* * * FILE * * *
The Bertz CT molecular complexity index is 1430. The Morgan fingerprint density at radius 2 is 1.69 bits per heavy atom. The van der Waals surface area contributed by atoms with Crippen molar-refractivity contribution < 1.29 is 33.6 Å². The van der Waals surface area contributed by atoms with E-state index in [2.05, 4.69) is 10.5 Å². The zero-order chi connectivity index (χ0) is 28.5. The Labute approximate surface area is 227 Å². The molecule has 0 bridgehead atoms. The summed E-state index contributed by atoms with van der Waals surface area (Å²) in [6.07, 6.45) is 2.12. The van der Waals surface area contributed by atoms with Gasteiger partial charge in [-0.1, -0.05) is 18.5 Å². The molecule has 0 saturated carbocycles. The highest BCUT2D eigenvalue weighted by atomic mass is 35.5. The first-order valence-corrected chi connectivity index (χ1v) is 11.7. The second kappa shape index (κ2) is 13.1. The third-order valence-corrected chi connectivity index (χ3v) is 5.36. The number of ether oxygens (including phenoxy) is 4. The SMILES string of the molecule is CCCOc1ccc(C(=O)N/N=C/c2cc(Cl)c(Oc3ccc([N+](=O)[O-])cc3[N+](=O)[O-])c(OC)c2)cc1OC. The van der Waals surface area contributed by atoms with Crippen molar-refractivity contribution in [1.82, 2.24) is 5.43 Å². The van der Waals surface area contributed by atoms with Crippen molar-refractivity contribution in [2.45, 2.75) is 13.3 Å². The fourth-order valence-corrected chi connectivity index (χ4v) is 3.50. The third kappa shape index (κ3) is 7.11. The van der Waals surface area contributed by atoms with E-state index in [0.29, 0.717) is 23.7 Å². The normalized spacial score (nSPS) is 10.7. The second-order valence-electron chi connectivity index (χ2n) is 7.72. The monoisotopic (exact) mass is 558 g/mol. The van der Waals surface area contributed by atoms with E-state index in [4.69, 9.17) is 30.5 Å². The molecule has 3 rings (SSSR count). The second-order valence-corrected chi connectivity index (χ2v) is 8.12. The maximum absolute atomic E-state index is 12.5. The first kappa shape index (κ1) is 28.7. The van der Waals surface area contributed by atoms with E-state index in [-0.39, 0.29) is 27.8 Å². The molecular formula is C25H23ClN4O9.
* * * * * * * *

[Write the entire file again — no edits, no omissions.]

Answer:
The Bertz CT molecular complexity index is 1430. The Morgan fingerprint density at radius 2 is 1.69 bits per heavy atom. The van der Waals surface area contributed by atoms with Crippen molar-refractivity contribution < 1.29 is 33.6 Å². The van der Waals surface area contributed by atoms with E-state index in [2.05, 4.69) is 10.5 Å². The zero-order chi connectivity index (χ0) is 28.5. The Labute approximate surface area is 227 Å². The molecule has 0 bridgehead atoms. The summed E-state index contributed by atoms with van der Waals surface area (Å²) in [6.07, 6.45) is 2.12. The van der Waals surface area contributed by atoms with Gasteiger partial charge in [-0.1, -0.05) is 18.5 Å². The molecule has 0 saturated carbocycles. The highest BCUT2D eigenvalue weighted by atomic mass is 35.5. The first-order valence-corrected chi connectivity index (χ1v) is 11.7. The second kappa shape index (κ2) is 13.1. The third-order valence-corrected chi connectivity index (χ3v) is 5.36. The number of ether oxygens (including phenoxy) is 4. The SMILES string of the molecule is CCCOc1ccc(C(=O)N/N=C/c2cc(Cl)c(Oc3ccc([N+](=O)[O-])cc3[N+](=O)[O-])c(OC)c2)cc1OC. The van der Waals surface area contributed by atoms with Crippen molar-refractivity contribution in [1.82, 2.24) is 5.43 Å². The van der Waals surface area contributed by atoms with Crippen molar-refractivity contribution in [2.45, 2.75) is 13.3 Å². The fourth-order valence-corrected chi connectivity index (χ4v) is 3.50. The third kappa shape index (κ3) is 7.11. The van der Waals surface area contributed by atoms with E-state index in [0.29, 0.717) is 23.7 Å². The normalized spacial score (nSPS) is 10.7. The second-order valence-electron chi connectivity index (χ2n) is 7.72. The monoisotopic (exact) mass is 558 g/mol. The van der Waals surface area contributed by atoms with E-state index in [4.69, 9.17) is 30.5 Å². The molecule has 3 rings (SSSR count). The second-order valence-corrected chi connectivity index (χ2v) is 8.12. The maximum absolute atomic E-state index is 12.5. The first kappa shape index (κ1) is 28.7. The van der Waals surface area contributed by atoms with E-state index in [-0.39, 0.29) is 27.8 Å². The molecular formula is C25H23ClN4O9.